This exhibition of more than 60 photographs and photographic montages from 1962 to the present traces the fascinating and wide-ranging career of Danny Lyon. A leading and explosive figure in the American street photography movement of the 1960s, Lyon distinguished himself from his peers through his direct engagement with his subjects and his concern for those on the margins of society.

His goal, he says, was “to destroy Life magazine” by presenting powerful alternatives to the bland pictures and stories that permeated American mass media in the late 1950s, when he came of age. In the process, he created numerous photographs of striking psychological, political, and aesthetic power. (read more)

older post:

For the past five decades the photographer Danny Lyon has produced a mix of documentary photographs and film – both politically conscious and personal.

As the artist turns 70 this year, a new exhibition called ‘This World is Not My Home: Danny Lyon Photographs’ will celebrate his lengthy career at the Menil Collection in Houston from March 30 to July 29, 2012. (read more)

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© Ken Light, 1994, Execution Chamber, Walls Unit, Huntsville

In early October, Ken Light and Pete Brook (PrisonPhotography) sat down to discuss his project and book Texas Death Row (University Press of Mississippi, 1997).

“If the public knew about it and understood it then maybe the culture would change. Maybe we’d invest more in education and in rehabilitation. When it’s out of sight, it is out of mind. If you say someone is going to prison, it doesn’t really mean anything,” says Light.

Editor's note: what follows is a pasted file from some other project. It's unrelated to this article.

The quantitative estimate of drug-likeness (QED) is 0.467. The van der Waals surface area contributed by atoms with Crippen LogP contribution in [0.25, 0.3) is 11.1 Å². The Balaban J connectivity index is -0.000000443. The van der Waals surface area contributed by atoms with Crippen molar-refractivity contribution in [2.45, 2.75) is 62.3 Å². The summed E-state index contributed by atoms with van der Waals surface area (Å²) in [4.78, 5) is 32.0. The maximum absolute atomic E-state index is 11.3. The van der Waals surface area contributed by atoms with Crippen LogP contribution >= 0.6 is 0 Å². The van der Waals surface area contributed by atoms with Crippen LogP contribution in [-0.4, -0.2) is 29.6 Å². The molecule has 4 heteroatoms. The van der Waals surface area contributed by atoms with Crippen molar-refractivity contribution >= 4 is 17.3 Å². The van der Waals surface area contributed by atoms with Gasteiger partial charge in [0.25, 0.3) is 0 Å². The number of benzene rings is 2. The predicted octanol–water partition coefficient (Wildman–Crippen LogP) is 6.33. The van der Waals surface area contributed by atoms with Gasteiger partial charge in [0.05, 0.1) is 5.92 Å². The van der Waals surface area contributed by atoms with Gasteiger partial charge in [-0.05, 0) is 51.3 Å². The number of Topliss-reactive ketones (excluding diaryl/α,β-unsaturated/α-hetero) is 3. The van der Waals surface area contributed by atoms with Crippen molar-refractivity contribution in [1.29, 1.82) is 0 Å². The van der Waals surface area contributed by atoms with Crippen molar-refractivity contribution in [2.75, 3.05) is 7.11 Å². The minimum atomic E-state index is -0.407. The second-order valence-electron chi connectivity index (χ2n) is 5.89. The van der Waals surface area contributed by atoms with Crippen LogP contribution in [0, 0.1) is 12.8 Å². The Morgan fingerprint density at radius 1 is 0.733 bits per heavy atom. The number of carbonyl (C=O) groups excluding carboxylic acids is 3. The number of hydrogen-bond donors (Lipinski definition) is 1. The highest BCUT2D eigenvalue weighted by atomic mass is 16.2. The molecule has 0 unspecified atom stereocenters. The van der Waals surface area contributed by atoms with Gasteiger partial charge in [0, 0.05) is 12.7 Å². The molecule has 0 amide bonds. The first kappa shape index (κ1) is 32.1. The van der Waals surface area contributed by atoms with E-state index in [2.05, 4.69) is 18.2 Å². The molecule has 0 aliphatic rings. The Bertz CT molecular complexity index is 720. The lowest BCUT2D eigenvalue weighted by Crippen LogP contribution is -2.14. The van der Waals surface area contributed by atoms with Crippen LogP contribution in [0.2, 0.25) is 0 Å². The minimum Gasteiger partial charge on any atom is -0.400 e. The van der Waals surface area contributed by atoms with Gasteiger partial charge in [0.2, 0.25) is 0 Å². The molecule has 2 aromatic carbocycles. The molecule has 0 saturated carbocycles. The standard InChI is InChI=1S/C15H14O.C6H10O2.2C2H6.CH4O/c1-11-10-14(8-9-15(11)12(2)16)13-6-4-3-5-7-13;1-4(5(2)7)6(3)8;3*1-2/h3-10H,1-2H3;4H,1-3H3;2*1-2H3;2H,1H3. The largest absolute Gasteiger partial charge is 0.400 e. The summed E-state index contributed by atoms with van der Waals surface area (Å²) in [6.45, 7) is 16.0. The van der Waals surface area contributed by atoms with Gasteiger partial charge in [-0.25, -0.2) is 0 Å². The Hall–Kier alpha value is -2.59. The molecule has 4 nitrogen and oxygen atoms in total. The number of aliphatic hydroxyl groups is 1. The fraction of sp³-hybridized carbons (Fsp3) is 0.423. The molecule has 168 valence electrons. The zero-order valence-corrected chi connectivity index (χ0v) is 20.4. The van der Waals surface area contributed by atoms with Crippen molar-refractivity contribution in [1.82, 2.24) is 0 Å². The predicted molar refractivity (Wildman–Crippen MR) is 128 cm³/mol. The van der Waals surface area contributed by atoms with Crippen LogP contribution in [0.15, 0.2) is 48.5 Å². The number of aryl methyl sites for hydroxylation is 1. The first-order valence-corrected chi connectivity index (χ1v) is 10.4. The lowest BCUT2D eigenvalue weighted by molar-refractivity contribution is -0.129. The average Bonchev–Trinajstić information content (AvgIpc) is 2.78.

Read the whole interview here.

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© Joao Silva, 2005, Prisoners wash the floor of a cell with a rolled-up carpet / Malawi

Joao Silva‘s website certainly displays a wealth of important stories. Alongside dispatches on Afghanistan, insurgency in Iraq, war in Lebanon, the war in Georgia, ethnic violence in Kenya and the siege of Sadir City is Silva’s 2005 dispatch from Malawi prisons.

The New York Times’ story, The Forgotten of Africa, Wasting Away in Jails Without Trial (Nov. 2005), by Michael Wines at the time was vital. As Chris Tapscott describes in Human Rights in African Prisons, the increase of 35% in Malawi’s prison population in the first four years of the millennium was one of the highest on the continent, second only to Ghana (38%).

As Wines describes, the result of overcrowding was an unsustainable system with inadequate nutrition, prisoners literally sleeping on top of each other, summary killings of prisoners deemed “incorrigible” and case files lost with the prisoner left to wallow. (read more)

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© Andrey Smirnov / Getty Images, Jan. 24, 2012, Moscow

A detained illegal migrant from Uzbekistan looks from his cell through a dirty glass window with a grate at police station in Kazansky (Kazan) railway station in Moscow. Police detained about 30 illegal migrants during a routine check.

© Leonard Freed, Behind New York City’s ‘Police Work’

#1: A man dead by drug overdose, 1972
#2: Police try to clear the sidewalk of sleeping drunks on the Bowery, 1978

#3: A policewoman plays games with community children, 1978

#4: The accused and the arresting officer confront each other again, 1978
#5: “Isn’t he cute?” a woman asks of a police officer, 1978

Disappointed with the loss of two photographers to the commercial world, Edward Steichen told Leonard Freed one day that if he ever went professional, his work would lose all interest. “Be a truck driver.”
It was with this amateur, insatiable curiosity that Freed, who joined Magnum Photos in 1970, took an interest in the New York Police Department and the African-American struggle for civil rights. In 1972, to counterbalance the NYPD’s poor public image, the photographer started an investigation into people’s attitude towards the boys in blue. He began by getting to know them better.

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Forty years have passed since Freed first began to document these officers. And although his original book, Police Work, published in 1980 and no longer in print, a larger collection of prints from the series is on display at the Museum of the City of New York through March 18, 2012. (read more here & here)